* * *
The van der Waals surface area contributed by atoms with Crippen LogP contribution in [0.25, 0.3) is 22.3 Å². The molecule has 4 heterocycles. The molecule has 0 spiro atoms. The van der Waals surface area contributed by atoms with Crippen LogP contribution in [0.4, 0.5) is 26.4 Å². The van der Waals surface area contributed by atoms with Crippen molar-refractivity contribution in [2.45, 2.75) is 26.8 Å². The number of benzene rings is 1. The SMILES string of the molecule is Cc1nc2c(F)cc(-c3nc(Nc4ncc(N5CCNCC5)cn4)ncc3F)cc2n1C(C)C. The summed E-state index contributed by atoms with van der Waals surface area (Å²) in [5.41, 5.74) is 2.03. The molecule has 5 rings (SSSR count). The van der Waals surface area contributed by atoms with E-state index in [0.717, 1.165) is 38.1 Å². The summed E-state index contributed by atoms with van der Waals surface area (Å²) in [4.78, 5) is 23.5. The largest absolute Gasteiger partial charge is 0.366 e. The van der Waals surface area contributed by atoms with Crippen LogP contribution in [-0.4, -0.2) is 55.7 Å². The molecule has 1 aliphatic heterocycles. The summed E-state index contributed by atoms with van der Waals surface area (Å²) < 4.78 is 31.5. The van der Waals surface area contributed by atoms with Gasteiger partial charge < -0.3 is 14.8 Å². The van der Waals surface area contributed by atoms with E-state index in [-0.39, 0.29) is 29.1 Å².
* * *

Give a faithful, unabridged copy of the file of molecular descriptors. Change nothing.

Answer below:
The van der Waals surface area contributed by atoms with Crippen LogP contribution in [0.25, 0.3) is 22.3 Å². The molecule has 4 heterocycles. The molecule has 0 spiro atoms. The van der Waals surface area contributed by atoms with Crippen LogP contribution in [0.4, 0.5) is 26.4 Å². The van der Waals surface area contributed by atoms with Crippen molar-refractivity contribution in [2.45, 2.75) is 26.8 Å². The number of benzene rings is 1. The SMILES string of the molecule is Cc1nc2c(F)cc(-c3nc(Nc4ncc(N5CCNCC5)cn4)ncc3F)cc2n1C(C)C. The summed E-state index contributed by atoms with van der Waals surface area (Å²) in [5.41, 5.74) is 2.03. The molecule has 5 rings (SSSR count). The van der Waals surface area contributed by atoms with E-state index in [0.717, 1.165) is 38.1 Å². The summed E-state index contributed by atoms with van der Waals surface area (Å²) in [4.78, 5) is 23.5. The largest absolute Gasteiger partial charge is 0.366 e. The van der Waals surface area contributed by atoms with Crippen LogP contribution in [-0.4, -0.2) is 55.7 Å². The molecule has 1 aliphatic heterocycles. The summed E-state index contributed by atoms with van der Waals surface area (Å²) < 4.78 is 31.5. The van der Waals surface area contributed by atoms with Gasteiger partial charge < -0.3 is 14.8 Å². The van der Waals surface area contributed by atoms with E-state index in [-0.39, 0.29) is 29.1 Å².